Just as supporters of Maine’s Clean Election Act are lauding the program’s success over the past 10 years, others say it costs the state too much and are eyeing potential changes.

The landmark legislation, which provides public financing for campaigns, was passed by a citizens initiative in 1996 and took effect in 2000.

In the most recent election cycle, more than 80 percent of all legislative candidates, three gubernatorial primary candidates and one general election candidate used the system to fund their campaigns. About $6.3 million in public funding was spent, according to the Maine Commission on Governmental Ethics and Election Practices.

But in a weak economy and in a state facing a nearly $1 billion budget shortfall, the taxpayer-funded system was heavily criticized by some on the campaign trail, particularly in the gubernatorial race, where about $3 million was spent in primary and general elections.

Now that Republicans — who campaigned on cutting government spending — control both the Legislature and Blaine House for the first time in decades, the program will likely be eyed critically.

“I think generally through the budget process, there will be a lot of scrutiny of the money that has been spent on Clean Elections, probably more especially on the governor’s race than the legislative,” said Rep. Stacey Allen Fitts, R-Pittsfield, who served on the committee of oversight for Clean Election and acted as a Republican leader on the topic.

Fitts ran a privately financed campaign in 2010; he also said he is not planning to submit legislation to alter the system.

At a forum Thursday moderated by independent former Gov. Angus King, academics and experts said the Clean Election system is a model that needs to be replicated in more states and perhaps federally.

Panelists said most people appreciate the trade-off between spending public money on candidates but removing the power of special interests.

Nick Nyhart, who is president and CEO of Public Campaign and helped Maine first establish the Clean Election law, said the seed-money process helps the public buy into the program. In order to qualify for public money, candidates must collect a certain number of $5 donations — seed money — from registered voters.

“In Maine, individual citizens get to decide who runs a qualified campaign, so it gives ordinary voters more power and they like that,” he said. “It doesn’t necessarily negate the idea (that people don’t like spending tax money on campaigns), but if you give them a choice between what we have now and your own small dollars being a voice for making a difference, that tends to trump the other issues.”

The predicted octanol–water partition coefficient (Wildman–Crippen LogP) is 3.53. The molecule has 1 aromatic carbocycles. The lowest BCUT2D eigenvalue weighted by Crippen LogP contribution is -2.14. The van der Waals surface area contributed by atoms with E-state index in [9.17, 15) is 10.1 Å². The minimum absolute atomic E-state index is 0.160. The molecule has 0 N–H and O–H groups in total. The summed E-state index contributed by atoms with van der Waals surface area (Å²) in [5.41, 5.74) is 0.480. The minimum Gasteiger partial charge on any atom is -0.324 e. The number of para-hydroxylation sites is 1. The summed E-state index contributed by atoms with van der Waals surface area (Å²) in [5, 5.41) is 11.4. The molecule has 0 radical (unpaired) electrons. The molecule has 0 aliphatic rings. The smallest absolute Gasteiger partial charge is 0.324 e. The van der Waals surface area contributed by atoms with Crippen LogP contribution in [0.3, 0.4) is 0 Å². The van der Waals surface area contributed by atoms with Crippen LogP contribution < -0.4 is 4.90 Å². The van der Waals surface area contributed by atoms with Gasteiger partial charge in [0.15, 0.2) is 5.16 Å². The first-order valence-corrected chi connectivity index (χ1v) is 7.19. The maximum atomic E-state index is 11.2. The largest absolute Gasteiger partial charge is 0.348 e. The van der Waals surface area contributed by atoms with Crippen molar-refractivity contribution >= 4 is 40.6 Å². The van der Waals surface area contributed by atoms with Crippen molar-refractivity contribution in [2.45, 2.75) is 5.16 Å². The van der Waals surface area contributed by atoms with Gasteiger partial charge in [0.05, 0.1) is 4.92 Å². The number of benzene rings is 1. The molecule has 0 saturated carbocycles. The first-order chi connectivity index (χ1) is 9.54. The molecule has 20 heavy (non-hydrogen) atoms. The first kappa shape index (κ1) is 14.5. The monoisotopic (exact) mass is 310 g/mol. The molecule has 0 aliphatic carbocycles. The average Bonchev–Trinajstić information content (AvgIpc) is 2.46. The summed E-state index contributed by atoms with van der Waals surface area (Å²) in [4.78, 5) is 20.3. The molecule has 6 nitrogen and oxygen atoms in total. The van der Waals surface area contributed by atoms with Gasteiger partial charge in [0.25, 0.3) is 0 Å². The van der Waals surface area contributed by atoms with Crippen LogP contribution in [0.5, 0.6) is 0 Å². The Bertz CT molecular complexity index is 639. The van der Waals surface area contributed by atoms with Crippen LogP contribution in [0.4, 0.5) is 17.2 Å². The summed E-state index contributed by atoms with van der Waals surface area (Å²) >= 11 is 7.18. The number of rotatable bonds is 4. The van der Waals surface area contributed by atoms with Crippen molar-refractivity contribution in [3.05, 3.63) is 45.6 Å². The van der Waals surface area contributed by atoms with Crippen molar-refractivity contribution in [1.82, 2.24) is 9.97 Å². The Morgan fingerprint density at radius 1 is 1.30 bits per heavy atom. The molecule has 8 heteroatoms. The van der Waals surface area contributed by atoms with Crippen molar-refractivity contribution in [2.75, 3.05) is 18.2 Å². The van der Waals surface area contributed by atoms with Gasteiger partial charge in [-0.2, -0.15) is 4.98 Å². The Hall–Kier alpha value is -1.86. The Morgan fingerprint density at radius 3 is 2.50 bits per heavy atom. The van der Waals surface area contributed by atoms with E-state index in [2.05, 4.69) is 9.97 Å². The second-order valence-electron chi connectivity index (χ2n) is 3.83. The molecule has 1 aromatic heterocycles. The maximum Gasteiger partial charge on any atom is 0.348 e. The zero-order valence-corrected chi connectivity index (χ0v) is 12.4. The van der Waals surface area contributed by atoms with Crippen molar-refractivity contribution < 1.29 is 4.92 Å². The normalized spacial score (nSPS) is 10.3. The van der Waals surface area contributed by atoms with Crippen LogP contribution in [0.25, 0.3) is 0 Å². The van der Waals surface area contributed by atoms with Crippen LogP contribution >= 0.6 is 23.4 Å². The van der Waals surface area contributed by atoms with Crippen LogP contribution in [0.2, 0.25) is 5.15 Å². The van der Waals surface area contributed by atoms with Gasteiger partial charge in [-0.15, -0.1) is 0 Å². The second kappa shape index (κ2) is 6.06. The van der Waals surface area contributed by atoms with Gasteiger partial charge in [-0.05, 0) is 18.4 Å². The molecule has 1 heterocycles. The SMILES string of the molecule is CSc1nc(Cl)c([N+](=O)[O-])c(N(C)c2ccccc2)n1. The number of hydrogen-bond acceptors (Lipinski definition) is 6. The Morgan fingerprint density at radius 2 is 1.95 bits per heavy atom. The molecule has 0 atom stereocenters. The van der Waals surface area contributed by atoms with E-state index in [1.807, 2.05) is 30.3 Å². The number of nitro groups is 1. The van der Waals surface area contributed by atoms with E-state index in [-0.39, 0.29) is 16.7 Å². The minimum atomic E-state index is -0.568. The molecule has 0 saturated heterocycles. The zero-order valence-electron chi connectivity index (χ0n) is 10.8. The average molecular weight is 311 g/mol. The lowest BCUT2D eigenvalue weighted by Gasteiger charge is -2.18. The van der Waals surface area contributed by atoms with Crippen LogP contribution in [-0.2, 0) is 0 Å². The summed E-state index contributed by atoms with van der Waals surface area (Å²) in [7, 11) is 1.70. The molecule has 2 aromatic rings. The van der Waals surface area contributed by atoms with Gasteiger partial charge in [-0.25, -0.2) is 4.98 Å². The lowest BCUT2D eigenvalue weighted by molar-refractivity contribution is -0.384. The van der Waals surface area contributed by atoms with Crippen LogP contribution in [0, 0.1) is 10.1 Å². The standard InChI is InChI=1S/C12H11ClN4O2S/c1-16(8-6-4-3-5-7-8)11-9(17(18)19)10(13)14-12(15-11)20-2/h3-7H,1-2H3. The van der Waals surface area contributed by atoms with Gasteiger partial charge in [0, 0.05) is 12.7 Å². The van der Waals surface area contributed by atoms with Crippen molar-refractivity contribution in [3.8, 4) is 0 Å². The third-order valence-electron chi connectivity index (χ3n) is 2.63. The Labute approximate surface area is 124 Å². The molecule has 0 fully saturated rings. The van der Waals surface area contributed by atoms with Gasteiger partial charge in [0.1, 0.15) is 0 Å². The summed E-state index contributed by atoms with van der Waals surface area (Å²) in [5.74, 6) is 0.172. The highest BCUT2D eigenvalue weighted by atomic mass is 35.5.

Lawrence Lessig, a law professor at Harvard University and director of the Edmond J. Safra Center for Ethics, said all taxpayers have their money spent on things they would not normally choose.

“People pay for schools even when they don’t have kids,” he said. “It’s just the nature of government that you pay for things you don’t necessarily want to on your own. But I understand. That’s a very salient criticism.”

Lessig began the forum with an extensive presentation of how money pervades the federal election system and ultimately influences public policy.

Maine’s public financing system, he said, blunts the influence of wealthy special interests and results in better government.

“Dependency of (lawmakers) on special interest is not the dependence envisioned by the framers,” he said. “The envisioned dependency on the people alone; the funders are not the people.”

Other public-financing supporters said the program allows for more diversity amongst legislative candidates, because they do not need to rely on personal wealth or rich friends to run for office.

Fitts countered that sentiment, saying campaigns are pretty cheap to run in Maine. He admitted, though, that the system likely reins in the cost of running for office.

“The opportunity to run is there, whether you run Clean or not, for a fairly modest amount, compared to other states,” he said. “To run for, say, a House seat, I think people can do it for easily $4,000, which is what the Clean Election tends to run, in that ballpark.”

Other issues have re-emerged this year regarding the constitutionality of Clean Election’s matching funds policy, which allows publicly financed candidates to receive additional money if an opponent or opposing group spends money campaigning against the Clean Election candidate.

In August, Rep. Andre Cushing, R-Hampden, and former Rep. Harold Clough, R-Scarborough, filed a lawsuit challenging the constitutionality of the provision, claiming it violated the First Amendment and had a “chilling effect” on free speech.

Courts denied the men’s request to issue an injunction immediately ceasing the use of matching funds, but the underlying suit persists.

The Maine law was upheld during a previous challenge, but a similar system in Arizona was recently successfully challenged.

“This issue of matching money and PACs and the effect they have on races will certainly be discussed. I don’t know how far it will get,” Fitts said.

MaineToday Media State House Writer Rebekah Metzler can be contacted at 620-7016 or at:

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